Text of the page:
Skip to Content (Press Enter)

English / Français

Interview with Academic All-Star Stephen Toope

The Officer of the Order of Canada talks teaching, learning and the global supply chain of ideas.

Stephen Toope

Hometown Montreal
Home base Toronto
Claim to fame Former dean of McGill University’s Faculty of Law and president of the University of British Columbia, current director of the Munk School of Global Affairs and recently named Officer of the Order of Canada
Currently teaching Public international law, “looking at issues related to the protection and promotion of human rights”
Next trip China and Japan, to negotiate joint research projects for the Munk School

You’ve worked in academia in Montreal, Vancouver and now Toronto. What makes each a great learning environment?
In Montreal, it’s the constant awareness of difference, obviously marked by the interplay of English and French cultures. There was never one single approach to a problem, and that for me was very rich. In Vancouver, the recognition of the growth and influence of Asia – and China in particular – was remarkable. And in Toronto, what has already hit me (I moved here last year) is the incredible cultural diversity. It means there’s always a fresh perspective on any conversation.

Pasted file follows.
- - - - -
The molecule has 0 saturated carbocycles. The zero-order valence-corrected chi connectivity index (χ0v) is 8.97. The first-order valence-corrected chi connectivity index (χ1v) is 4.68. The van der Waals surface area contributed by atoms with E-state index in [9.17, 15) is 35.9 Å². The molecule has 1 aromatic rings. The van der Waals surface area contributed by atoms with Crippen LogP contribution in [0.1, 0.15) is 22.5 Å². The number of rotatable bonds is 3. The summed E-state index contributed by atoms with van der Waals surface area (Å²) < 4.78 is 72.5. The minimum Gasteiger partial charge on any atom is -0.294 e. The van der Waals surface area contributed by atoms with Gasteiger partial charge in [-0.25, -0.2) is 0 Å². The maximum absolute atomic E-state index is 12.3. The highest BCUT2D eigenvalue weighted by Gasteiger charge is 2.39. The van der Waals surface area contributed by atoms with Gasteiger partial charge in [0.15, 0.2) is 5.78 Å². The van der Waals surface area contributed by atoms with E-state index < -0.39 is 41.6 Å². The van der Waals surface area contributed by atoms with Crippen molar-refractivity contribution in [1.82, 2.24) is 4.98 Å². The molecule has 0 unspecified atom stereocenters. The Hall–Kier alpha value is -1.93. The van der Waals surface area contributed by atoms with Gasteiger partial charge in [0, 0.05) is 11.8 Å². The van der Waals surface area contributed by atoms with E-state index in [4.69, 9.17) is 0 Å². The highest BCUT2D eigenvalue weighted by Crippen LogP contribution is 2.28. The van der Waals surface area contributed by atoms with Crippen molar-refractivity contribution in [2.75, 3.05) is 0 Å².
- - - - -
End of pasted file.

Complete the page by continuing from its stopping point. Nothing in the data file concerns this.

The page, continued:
How does Canada contribute to the sharing of ideas?
Rather than individual countries being the source of new thinking, I increasingly think of the world of academics as a global supply chain of ideas. Something that’s been important in Canada is the evolution of a powerful network of colleges at the community level. We’re now sharing that innovation by helping countries like India create college structures.

Is the role of teachers evolving?
With so much information and so many opinions coming at us, you need a guide, and I think that’s what teachers are now – navigators. They’re not so much people who tell you what you need to know as people who help you figure out how to process what you do find out.

What has travel taught you?
I wish that I had studied more languages earlier in life. Also, although people share much in common, we are not “all the same.” Culture matters.



Please leave a comment

HTML tags will be removed
Web addresses starting with http:// will be converted to links